SEFS to Host Wood Identification Workshop

Next week, the Center for International Trade in Forest Products at SEFS—in partnership with the World Resources Institute’s Forest Legality Initiative, World Wildlife Fund and the U.S. Forest Service International Programs—will be hosting a two-day workshop, “Development and Scaling of Innovative Technologies for Wood Identification.” Held in the Forest Club Room on February 28 and March 1, the workshop will feature short thematic presentations, as well as breakout groups centered on the different technologies, in order to dive deeper into the methodologies and challenges of the taxonomic and provenance (origin) identification of wood and forest products.

The remains of illegally harvested trees in Ghana.

Workshop Context
In many parts of the world, illegal logging continues to drive deforestation and poses a significant threat to biodiversity, the livelihoods of forest-dependent communities and the rule of law. As part of an international effort to combat illegal logging, the U.S. Lacey Act was amended in 2008 to require that an importer must declare the species and origin of the forest product they are importing. Since then, government and academic labs have been working to develop methods to identify the species and origin of timber and wood-based products. However, the ability to scale these methods and make them available to enforcement officials and the private sector has yet to materialize.

One of the problems for enforcement agents tasked with Lacey compliance is an inability to quickly and accurately verify the information in customs declarations. For all but the most experienced wood scientists, timber and forest products are nearly impossible to identify to species. Additionally, there is little to aid an agent in verifying a timber or wood product’s origin.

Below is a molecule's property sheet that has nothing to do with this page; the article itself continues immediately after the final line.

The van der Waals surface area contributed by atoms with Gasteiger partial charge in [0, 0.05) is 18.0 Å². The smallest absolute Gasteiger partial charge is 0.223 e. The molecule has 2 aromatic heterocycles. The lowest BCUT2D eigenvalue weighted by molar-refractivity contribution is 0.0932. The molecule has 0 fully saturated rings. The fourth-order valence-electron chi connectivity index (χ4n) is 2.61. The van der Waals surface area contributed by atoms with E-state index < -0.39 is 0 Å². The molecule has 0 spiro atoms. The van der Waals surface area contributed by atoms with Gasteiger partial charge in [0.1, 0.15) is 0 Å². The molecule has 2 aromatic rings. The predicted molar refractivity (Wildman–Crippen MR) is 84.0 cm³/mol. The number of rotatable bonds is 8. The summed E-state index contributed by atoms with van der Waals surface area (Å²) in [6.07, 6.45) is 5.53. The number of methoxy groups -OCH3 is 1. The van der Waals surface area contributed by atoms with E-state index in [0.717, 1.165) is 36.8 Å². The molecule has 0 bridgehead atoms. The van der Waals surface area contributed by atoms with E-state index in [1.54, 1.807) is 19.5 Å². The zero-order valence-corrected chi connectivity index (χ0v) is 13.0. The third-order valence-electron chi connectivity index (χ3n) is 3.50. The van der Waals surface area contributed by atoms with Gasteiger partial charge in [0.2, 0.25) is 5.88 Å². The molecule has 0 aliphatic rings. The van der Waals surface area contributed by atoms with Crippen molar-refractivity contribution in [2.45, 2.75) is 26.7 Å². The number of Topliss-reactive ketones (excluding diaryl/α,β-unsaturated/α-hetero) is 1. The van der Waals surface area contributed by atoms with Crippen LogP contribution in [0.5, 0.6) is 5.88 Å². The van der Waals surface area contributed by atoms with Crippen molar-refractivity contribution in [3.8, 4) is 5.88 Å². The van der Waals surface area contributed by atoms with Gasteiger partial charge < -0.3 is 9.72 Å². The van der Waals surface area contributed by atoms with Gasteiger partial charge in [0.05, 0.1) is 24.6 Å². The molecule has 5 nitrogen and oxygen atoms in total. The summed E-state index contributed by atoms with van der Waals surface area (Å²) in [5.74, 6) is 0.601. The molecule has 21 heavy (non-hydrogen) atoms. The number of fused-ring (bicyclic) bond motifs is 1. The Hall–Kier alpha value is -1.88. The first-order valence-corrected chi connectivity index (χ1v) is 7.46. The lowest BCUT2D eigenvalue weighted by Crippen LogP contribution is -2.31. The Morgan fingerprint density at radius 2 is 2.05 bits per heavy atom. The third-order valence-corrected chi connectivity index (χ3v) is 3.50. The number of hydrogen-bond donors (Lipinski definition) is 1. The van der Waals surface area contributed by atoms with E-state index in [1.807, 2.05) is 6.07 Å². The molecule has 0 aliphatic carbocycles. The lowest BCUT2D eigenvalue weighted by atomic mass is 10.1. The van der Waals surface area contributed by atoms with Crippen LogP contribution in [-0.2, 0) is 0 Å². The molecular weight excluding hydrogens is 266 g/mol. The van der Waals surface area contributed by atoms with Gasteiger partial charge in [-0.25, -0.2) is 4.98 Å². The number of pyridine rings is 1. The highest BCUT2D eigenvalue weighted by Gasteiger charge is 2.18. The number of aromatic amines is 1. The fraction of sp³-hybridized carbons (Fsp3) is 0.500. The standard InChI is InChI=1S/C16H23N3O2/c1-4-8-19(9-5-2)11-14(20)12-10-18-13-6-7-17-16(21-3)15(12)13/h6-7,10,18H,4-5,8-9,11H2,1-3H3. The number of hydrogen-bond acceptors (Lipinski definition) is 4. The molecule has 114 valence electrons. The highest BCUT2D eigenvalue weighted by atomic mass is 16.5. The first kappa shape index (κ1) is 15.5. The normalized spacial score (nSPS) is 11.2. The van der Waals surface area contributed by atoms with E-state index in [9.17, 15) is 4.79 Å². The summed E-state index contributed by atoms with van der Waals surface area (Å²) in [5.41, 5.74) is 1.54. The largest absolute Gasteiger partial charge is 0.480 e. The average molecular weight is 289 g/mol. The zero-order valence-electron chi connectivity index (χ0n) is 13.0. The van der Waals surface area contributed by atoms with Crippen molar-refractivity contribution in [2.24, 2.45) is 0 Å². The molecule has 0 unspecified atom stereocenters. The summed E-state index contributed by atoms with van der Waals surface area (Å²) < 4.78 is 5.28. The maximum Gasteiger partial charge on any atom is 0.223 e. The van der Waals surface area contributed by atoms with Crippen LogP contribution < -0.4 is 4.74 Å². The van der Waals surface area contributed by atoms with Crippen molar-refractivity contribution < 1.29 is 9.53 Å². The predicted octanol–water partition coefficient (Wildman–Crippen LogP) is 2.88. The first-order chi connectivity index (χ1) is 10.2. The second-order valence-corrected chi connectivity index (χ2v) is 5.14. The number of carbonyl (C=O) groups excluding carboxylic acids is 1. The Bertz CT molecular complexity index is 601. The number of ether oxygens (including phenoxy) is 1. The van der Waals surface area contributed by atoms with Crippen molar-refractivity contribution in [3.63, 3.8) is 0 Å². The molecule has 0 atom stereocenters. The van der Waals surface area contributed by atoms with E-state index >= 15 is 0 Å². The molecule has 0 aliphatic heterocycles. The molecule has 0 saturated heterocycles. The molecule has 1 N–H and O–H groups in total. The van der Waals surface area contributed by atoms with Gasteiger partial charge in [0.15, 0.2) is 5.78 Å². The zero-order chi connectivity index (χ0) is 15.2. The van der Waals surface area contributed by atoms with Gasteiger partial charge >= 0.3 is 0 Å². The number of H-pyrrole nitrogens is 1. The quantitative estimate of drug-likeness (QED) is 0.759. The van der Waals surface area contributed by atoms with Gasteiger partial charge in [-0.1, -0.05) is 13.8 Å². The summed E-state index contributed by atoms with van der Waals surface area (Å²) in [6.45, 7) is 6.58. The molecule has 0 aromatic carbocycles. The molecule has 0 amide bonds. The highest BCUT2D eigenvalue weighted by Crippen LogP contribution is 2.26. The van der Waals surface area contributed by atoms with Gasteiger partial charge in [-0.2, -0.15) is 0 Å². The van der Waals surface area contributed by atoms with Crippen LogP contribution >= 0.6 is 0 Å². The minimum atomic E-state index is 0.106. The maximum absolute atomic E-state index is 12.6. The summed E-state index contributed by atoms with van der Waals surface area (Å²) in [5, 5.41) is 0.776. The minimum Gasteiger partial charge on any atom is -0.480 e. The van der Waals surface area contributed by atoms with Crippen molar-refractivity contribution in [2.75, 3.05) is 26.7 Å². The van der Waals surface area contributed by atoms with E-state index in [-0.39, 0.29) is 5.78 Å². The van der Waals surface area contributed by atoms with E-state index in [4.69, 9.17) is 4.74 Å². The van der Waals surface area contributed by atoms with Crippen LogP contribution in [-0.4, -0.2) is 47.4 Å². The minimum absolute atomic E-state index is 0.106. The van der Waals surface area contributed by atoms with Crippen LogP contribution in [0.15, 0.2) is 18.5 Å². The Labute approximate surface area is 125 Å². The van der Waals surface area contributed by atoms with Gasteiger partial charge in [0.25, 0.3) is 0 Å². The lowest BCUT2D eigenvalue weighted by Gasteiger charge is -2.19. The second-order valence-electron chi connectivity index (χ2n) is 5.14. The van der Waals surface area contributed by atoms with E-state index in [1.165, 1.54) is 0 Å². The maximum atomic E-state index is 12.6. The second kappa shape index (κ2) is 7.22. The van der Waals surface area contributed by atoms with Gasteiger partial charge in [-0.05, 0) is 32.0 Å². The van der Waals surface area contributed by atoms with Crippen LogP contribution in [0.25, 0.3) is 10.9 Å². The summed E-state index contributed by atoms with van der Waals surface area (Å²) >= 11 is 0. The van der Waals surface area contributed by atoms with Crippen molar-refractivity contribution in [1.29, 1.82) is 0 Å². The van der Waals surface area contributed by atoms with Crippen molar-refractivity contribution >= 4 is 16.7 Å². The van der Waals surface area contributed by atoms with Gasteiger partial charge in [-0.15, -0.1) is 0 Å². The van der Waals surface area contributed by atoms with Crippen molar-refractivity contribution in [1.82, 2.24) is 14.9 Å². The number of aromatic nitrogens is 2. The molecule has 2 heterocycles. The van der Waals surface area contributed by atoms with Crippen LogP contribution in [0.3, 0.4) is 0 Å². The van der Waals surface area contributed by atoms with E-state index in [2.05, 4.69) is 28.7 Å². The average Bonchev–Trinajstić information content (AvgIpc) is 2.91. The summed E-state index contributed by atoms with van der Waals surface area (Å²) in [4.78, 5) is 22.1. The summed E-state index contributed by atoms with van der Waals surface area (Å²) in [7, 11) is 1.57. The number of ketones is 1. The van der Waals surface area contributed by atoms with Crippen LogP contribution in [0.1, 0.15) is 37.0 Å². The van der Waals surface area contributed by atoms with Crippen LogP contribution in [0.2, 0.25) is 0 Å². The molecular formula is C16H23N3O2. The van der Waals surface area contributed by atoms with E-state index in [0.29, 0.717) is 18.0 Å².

This workshop will convene academic, government and enforcement sector entities to help map out the biggest challenges, and set up partnerships and collaborations to resolve these challenges in the United States. Participants from SEFS include Professors Ivan Eastin and Indroneil Ganguly, Research Associates Daisuke Sasatani and Francesca Pierobon, and alumnus John Simeone. Other core participants will include scientists who have built methods in wood identification using mass spectrometry, stable isotope, wood anatomy, genetics and near-infrared spectroscopy; scientists who employ these methods on non-wood based materials; and state and national enforcement agents who will provide insights on their needs.

For more information about the workshop, contact John Simeone or Meaghan Parker-Forney.

Photo © Jane Atkins.

Alaska Airlines Takes Flight Using Forest-Powered Biofuel

This past November, Alaska Airlines made history by completing the first commercial flight using an alternative jet fuel made in part from forest residuals, the limbs and branches that remain after the harvesting of managed forests. The first-of-its-kind renewable biofuel comprised 20 percent of the jet fuel blend, and it helped power the demonstration flight on a Boeing 737-800—carrying several elected officials and a number of researchers involved in the project, including Professor Indroneil Ganguly and SEFS doctoral candidate Laurel James, among the 163 passengers—from Seattle-Tacoma International Airport to Reagan National Airport in Washington, D.C. This cross-country flight on November 14 provided a triumphant culmination to a five-year USDA-funded project, led by Washington State University (WSU).

The wood used in the jet fuel came from Washington, Oregon and Montana, including forests managed by Weyerhaeuser, the Muckleshoot Indian Tribe and the Confederated Salish Kootenai Tribe.

The wood used in the jet fuel came from Washington, Oregon and Montana, including forests managed by Weyerhaeuser, the Muckleshoot Indian Tribe and the Confederated Salish Kootenai Tribe. (© 2016 Washington State University)

Nearly lost in the press coverage and excitement, though, were some of the contributions SEFS researchers made as key partners in this bio-jet fuel development, including leading the overall environmental, community and deep soil carbon impact assessments of this bio-based alternative energy.